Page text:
Let's look at the key of F#:
F# G# A# B C# D# E#(F)
In order to avoid using both F and F# in the key signature, we have to "bend" the rules and name F as E#.
The convention of not using the same letter name twice is a hold-over from written music notation. See this lesson for an introduction to written notation. As you can see from that lesson, each letter name is given a line or a space on the staff. It would be very awkward trying to write both F and F# into the same key signature.
Now, once you get to the key G# in the circle of fifths, the dreaded double sharp appears:
G# A# B#(C) C# D# E#(F) Fx(G)
At this point, things are getting out of hand. So, what would happen if, instead of trying to use a G# scale, we were to use Ab instead? (Remember that G# and Ab are the same note.)
Let's try it:
Ab Bb C Db Eb F G
Hey, that's a lot better than that G# monstrosity!
So, let's take a look at key signatures with flats instead of sharps.
If we go back to the C Major scale (C D E F G A B), but instead of going to the 5th note, we go to the 4th note to construct our next scale, we get the F Major scale- F G A Bb C D E. Notice that the key of F Major has one flat.
If we build our next scale from the 4th note of the F Major scale, we get the Bb major - Bb C D Eb F G A. Notice that we now have two flats.
It's the same pattern all over again.
If you build a Major scale from the 4th note of another Major scale, the new scale will have one more flat than the scale you started with.
And once again, if you keep going, you're going to end up right back at C:
C F Bb Eb Ab Db Gb B E A D G C
Let's reverse the order of those notes:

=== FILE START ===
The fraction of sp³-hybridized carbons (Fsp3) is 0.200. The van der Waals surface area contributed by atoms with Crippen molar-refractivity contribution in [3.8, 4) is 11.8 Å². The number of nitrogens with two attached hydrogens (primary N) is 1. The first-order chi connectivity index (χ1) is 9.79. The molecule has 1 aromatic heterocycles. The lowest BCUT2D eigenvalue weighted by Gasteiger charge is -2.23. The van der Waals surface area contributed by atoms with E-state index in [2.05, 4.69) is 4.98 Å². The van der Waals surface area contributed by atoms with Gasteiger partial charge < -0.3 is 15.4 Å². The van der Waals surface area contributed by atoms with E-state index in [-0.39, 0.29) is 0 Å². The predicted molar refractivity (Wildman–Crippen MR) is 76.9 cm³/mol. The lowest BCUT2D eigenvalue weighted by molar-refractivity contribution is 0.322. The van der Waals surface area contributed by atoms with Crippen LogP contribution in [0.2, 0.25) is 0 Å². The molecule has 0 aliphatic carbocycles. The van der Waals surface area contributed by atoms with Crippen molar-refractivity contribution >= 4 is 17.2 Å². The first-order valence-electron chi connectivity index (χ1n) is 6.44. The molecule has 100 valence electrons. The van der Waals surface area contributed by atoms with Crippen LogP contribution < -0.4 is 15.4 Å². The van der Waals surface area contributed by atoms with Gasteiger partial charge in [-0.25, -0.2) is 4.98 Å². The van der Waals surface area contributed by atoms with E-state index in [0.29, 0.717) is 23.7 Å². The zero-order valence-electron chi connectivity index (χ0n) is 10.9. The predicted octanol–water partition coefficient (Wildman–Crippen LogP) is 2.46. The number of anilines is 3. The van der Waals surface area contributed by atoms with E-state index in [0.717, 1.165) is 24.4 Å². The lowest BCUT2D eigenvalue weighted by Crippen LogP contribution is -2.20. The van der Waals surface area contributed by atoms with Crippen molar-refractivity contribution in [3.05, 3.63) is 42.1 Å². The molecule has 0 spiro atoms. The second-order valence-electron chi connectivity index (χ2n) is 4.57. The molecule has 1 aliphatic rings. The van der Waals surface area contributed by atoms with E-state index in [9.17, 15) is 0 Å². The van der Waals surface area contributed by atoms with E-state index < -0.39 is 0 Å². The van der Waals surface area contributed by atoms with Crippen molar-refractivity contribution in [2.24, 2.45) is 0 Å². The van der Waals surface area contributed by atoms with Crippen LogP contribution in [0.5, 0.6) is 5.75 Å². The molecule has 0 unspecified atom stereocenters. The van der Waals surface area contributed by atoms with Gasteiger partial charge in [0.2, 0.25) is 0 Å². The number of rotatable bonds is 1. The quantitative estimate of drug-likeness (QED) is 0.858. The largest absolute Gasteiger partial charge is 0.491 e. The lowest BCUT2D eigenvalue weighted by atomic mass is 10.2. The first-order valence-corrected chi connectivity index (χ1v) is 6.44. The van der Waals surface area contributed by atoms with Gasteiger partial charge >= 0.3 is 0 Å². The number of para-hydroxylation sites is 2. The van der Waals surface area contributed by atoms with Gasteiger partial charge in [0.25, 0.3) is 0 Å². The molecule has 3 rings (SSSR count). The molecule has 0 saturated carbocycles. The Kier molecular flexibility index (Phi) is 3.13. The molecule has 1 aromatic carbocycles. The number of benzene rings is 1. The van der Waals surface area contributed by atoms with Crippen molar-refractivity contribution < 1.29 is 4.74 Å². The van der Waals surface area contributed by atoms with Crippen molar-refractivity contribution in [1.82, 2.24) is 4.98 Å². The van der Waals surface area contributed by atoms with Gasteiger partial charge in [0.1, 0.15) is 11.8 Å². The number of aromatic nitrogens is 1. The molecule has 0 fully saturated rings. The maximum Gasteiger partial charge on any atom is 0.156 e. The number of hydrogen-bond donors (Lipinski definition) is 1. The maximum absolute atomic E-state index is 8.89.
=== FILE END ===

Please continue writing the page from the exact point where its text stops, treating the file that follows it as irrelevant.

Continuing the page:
C G D A E B Gb(F#).....
Hey! Wait a damn minute! Isn't that the same order we had before, when we were working the sharps? (Go back and take a look.)
It sure is.
If we take our original circle of 5ths and change each sharp to its flat equivalent we get this:
C G D A E B F#/Gb Db Ab Eb Bb F C
Now, since we're calling this a circle, let's look at it that way:
C is at the 12:00 position, because the key of C has no sharps or flats.
If you travel clockwise around the circle to the 6:00 position, each successive key has one more sharp than the preceding key.
If you travel counterclockwise to the 6:00 position, each successive key has one more flat than the preceding key. Moving counterclockwise around the circle is sometimes referred to as the circle of 4ths and also referred to as "back-cycling" through the circle of 5ths.
Now, let's take a look at F#/Gb:
F# G# A# B C# D# E#(F)
Gb Ab Bb Cb(B) Db Eb F
It makes no difference whether you use sharps of flats with this key. Both give you the same result. If you use sharps, you end up having to refer to F as E#. If you use flats, you end up having to refer to B as Cb. It's pretty screwy, but there's nothing to be done about it.